Chords are traditionally identified in Lead Sheets with abbreviations of their proper name (C for C major, Cm for C minor, F for F major, Bdim for B dimished, etc.). However, a more useful way to think about chords is in their family relationships.
- All Major Scales consist of a collection of seven notes (out of twelve possible notes used in western music).
- Each note in a scale stands as the root of a chord.
- Using Roman Numerals each of these chords is labeled, respectively: I, ii, iii, IV, V, vi, vii° (where upper case numerals indicate a major chord, lower case a minor and the ° symbol a diminished chord).
- Using Nashville Numbers (less common) each chord is labeled, respectively: 1, 2m, 3m, 4, 5, 6m, 7dim.
- By reducing the chords in a song to a series of numbers, it becomes possible to see the family relationships of one chord to another, and easily transpose the song into any of the twelve possible keys.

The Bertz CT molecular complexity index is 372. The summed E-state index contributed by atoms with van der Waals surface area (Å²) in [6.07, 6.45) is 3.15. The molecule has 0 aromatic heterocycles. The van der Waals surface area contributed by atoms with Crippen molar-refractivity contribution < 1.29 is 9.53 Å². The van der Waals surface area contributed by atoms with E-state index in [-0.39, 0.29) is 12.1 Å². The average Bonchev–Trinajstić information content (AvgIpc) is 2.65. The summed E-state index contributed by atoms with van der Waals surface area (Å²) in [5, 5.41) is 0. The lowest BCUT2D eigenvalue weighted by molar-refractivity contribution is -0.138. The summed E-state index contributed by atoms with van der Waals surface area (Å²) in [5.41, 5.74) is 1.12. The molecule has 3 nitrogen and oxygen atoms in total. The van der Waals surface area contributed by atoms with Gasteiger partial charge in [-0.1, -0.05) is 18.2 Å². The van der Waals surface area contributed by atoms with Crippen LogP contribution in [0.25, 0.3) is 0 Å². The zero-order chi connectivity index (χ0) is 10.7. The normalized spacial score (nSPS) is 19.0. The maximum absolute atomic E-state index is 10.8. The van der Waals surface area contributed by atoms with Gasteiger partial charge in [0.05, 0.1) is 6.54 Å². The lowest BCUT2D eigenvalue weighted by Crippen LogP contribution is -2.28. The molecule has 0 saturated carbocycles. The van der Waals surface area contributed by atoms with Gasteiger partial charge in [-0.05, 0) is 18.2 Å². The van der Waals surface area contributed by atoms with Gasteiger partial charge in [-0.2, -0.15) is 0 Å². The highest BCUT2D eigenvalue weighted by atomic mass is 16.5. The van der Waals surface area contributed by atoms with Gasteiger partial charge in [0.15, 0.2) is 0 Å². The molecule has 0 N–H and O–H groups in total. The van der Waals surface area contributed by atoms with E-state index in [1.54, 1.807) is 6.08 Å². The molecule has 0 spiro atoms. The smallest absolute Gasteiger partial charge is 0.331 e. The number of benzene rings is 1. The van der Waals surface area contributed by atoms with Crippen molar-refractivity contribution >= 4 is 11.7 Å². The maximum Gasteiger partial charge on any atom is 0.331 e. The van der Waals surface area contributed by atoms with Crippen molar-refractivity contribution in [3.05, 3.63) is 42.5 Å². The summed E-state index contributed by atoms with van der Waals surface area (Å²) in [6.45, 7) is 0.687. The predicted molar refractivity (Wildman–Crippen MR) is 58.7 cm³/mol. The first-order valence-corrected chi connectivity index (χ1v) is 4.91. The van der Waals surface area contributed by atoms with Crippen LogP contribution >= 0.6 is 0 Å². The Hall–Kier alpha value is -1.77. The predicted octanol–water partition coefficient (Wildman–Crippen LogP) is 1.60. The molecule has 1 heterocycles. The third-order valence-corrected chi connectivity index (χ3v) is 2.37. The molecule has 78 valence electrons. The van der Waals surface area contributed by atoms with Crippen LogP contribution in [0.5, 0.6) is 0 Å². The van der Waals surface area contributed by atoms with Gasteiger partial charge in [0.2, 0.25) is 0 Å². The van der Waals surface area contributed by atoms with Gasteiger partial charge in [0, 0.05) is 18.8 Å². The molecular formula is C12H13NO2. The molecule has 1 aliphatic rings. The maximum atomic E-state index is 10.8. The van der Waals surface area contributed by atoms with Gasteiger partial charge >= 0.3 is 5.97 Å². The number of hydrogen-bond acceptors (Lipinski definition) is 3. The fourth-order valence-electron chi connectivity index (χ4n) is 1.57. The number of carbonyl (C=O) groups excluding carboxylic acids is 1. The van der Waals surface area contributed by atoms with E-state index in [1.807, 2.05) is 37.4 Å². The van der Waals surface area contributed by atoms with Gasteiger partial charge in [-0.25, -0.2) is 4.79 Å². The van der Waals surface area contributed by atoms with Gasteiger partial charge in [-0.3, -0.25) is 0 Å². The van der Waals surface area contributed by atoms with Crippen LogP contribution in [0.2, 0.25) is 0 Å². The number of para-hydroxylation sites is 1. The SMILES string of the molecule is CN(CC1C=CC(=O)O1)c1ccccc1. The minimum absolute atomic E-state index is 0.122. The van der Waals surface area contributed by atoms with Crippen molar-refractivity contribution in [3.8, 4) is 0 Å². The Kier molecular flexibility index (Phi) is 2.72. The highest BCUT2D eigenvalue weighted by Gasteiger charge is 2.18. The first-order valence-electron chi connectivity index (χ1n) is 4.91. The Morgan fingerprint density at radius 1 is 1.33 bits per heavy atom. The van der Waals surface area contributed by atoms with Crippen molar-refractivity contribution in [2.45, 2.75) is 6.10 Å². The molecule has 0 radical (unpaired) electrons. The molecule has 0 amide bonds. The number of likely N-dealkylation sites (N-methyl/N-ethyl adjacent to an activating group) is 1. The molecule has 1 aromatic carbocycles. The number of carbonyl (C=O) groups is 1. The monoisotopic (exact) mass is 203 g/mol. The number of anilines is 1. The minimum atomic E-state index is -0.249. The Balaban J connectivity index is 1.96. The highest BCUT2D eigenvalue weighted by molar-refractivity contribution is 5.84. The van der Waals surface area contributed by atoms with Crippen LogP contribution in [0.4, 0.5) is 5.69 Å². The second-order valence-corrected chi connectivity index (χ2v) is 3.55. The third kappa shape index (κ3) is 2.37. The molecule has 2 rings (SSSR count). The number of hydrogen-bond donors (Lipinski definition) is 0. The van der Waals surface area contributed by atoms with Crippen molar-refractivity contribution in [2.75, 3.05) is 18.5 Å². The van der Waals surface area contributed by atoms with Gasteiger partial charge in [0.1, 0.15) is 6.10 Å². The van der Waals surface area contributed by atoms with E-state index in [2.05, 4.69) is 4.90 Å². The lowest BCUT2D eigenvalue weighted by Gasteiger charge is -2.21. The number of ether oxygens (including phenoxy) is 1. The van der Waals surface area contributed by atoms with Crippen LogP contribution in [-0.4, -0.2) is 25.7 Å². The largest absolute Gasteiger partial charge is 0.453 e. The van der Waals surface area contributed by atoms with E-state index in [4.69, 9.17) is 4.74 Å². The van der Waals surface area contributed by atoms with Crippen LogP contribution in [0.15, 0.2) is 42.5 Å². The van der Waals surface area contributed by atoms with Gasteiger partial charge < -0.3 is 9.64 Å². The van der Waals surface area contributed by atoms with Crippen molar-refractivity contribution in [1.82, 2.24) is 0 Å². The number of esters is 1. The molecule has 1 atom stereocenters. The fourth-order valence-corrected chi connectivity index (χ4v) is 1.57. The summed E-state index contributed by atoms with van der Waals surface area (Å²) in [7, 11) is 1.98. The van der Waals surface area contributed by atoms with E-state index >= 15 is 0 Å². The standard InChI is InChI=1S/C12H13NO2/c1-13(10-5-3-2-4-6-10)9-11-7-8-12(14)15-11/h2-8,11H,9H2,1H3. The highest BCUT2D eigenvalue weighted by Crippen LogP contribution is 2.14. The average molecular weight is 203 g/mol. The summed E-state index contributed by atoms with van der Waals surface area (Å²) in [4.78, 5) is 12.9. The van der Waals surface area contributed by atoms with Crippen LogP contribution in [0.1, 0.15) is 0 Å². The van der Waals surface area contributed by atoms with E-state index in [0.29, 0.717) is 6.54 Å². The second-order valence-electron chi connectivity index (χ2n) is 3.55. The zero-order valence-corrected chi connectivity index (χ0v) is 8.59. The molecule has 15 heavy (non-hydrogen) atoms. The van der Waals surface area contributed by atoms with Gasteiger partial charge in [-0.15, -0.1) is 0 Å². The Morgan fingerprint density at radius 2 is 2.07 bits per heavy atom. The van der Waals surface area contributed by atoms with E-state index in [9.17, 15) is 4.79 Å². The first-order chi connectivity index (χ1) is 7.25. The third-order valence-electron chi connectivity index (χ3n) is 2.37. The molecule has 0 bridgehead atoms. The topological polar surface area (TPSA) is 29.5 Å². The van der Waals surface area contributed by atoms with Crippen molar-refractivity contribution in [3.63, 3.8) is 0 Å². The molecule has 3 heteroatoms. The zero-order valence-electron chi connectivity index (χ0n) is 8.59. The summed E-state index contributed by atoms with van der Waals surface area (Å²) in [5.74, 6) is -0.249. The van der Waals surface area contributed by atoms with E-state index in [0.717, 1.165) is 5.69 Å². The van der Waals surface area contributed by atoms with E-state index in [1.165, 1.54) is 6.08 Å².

- For example: Say you learn a song in the key of C and there are three chords in the song: C, F & G. When you sing this song, it feels too low for your voice and you would prefer to sing it higher. You know that C, F & G are 1, 4 & 5 (using Nashville Numbers) and decide to transpose to the Key of D, so that 1, 4 & 5 are now D, G & A. Now the song feels much more comfortable for your voice.
While some of the twelve major keys are commonly used, others are rare. As a general rule, the farther you get away from the Key of C going around the Circle of Fifths, the less a key is used. C would be the most common, F & G the next, followed by Bb & D, then Eb & A and so on. In learning chord families methodically, it makes sense to start with the most common scales and work toward the less common ones.
TWO IMPORTANT chord substitutions
- Since the major V chord in each key is, at times, interchangeable with the V7 chord (also known as the Dominant Seventh Chord), you’ll be learning both of these chords starting in level 3.
- A true vii° chord is very rare on the ukulele; a V7 usually substitutes for it.